They have won.
I could say much about this anniversary, but it’s becoming sadder every year, and not for the people who died on, since, or on the new and nefarious 9/11 in 2012 in Libya. Yes, I will never forget, etc., but a pack, not a herd and all that.
Remember the guy who went through airport screening with the 4th Amendment written on his naked torso? This naturally resulted in grief from our airport overlords, the low-paid, low-intelligence, power-tripping TSA.
Flash forward and he won in court, featuring a requirement that the TSA agents there be educated in the First and Fourth Amendments. This may help in one place, in a small way, but it does not undo the absurdity and overreaction that is TSA and the entire Homeland Security aparatus.
Ayn Rand was prescient, or at least capable of logical extrapolation. Perhaps she didn’t have Detroit in mind exactly, but she knew what could happen.
You are Malcolm Reynolds (Captain)
|Honest and a defender of the innocent.
You sometimes make mistakes in judgment
but you are generally good and
would protect your crew from harm.
But seriously? I would consider trying elsewhere for a part next time. Too late for this weekend, since my brother is planning to stop at one for a part for working on the truck for us Sunday. I like my local store, and it’s right around the corner, but that is unacceptable corporate behavior. No that the company I work for would behave any differently, but we aren’t a theft target and are pretty secure from non-employees. Ironically, there is a small time auto parts place in town that I’d never likely have gone to anyway, which I am already making a point never to use due to that family having been behind the local swearing fine (since held to be unconstitutional and rendered moot in a review by the state).
Via Jeff Soyer
We remember him best for the 1972 blowout to a crookedly leftist republican, but George McGovern increasingly became a Libertarian Hero. Read it if you haven’t; it’s a great appreciation, and includes details you may not have known.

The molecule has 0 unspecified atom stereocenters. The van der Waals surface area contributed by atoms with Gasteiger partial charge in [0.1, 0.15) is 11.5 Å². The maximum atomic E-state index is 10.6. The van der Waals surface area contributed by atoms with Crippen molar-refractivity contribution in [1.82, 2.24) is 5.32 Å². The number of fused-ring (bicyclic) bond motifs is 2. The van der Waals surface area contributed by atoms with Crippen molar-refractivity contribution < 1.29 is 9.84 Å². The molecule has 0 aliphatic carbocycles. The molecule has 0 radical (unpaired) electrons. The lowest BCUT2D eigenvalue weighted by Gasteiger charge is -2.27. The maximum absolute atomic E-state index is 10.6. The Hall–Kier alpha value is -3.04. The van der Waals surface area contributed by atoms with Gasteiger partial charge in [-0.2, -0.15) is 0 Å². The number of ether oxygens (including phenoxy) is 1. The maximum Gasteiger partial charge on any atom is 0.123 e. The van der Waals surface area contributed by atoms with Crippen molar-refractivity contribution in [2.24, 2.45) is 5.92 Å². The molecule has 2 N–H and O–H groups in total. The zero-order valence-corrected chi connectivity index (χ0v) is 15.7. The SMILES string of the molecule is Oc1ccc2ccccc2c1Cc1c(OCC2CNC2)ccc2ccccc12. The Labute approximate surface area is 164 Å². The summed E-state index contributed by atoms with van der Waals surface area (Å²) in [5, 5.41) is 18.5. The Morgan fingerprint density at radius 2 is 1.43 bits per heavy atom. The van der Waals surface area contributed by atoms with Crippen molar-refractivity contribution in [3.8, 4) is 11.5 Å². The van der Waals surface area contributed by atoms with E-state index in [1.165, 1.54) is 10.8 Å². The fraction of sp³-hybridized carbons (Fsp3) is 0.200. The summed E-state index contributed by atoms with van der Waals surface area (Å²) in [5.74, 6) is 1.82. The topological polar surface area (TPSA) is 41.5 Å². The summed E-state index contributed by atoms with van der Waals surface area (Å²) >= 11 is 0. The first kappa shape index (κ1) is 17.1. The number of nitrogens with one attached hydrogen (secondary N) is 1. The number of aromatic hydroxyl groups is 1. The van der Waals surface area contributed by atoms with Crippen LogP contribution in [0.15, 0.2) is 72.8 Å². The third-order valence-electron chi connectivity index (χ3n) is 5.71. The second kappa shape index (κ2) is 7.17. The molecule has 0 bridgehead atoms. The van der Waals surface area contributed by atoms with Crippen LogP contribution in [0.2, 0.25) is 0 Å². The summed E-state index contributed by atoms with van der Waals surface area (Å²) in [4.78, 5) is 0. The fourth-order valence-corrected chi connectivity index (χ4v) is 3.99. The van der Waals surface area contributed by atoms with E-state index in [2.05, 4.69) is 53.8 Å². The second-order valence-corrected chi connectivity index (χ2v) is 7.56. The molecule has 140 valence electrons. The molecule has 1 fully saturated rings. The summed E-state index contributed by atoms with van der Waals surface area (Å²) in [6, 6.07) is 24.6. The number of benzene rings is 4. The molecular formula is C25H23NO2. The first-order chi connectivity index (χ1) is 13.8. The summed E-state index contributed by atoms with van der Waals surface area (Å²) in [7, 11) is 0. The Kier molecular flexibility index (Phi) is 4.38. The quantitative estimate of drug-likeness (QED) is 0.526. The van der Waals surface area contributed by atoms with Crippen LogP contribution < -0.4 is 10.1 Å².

I remember the 1972 election well, because I already followed politics to some degree, and favored Nixon. When we held a class election between the two candidates, I was almost the only one who voted Nixon, foreshadowing how our parents would vote in Massachusetts, but not in other states.
Odd, too, that I favored Nixon after his imposition of wage and price controls, which infuriated my father. I couldn’t believe the government had the right to do such a thing. We make fun of the hapless Carter, and it is well-deserved, for all he was far better than Obama, but Nixon piled on Johnson to create the basis for economic conditions Carter (and Ford, and Reagan initially) faced. But I digress.
It is a good man who can observe, inerpret and accept reality, admitting he was once wrong in some regards. Without ceasing to be right in others. Well done.
Here is my original Norman Borlaug at 90 post, updated to fix a dead link. It also provides another instance of Carter not being all bad, though it seems like getting Africa on its feet has tended to be more of a Republican/conservative thing, much as ending slavery, civil rights, desegregation, and equal treatment were/are. Obviously he is three years deceased, now, as Deb mentioned, but always worth celebrating.
I suppose Carter’s support could be explained by his religiosity, having been the last Democrat of the evangelicals and what we now call “the religious right,” plaguing the Republicans.
Rachel Carson would deservedly be burning in it for all time. It is well that we sometimes have a Borlaug to offset the likes of her. Note how one was lyrically pseudoscientific in tearing down that which saved lives, while the other was dedicatedly scientific, focused and factual. Funny how that works.
Glenn notes the 90th birthday of my hero, one of the greatest men ever, Norman Borlaug. There is a post at Hit and Run (link updated to avoid 404, think it’s the same post) he points to, and an old but still relevant article.
I noticed the age of the article because it spoke of the living American Nobel Peace Prize winners, and the undeserving Jimmy Carter wasn’t among them. Ironically, Carter was mentioned later as one of the few major proponents of Borlaug’s efforts to do for Africa what he did for the rest of the underdeveloped world. Apparently too many people consider Africa not worthy of being saved. This is why Carter isn’t always bad or misguided.
The odd thing is, I first learned of Borlaug in Sunday school, waaaay back in the dim recesses of time, before I rebelled against being dragged to church by my mother. I also find the whole thing fascinating from the perspective of having been an aggie in high school. Yet… I don’t recall him having been mentioned at any time during any of my years in school. Just in Sunday school, while his efforts were still in full swing, and on blogs more recently.
Serve billions and people love your burgers. Save a billion give or take, and people forget you ever existed.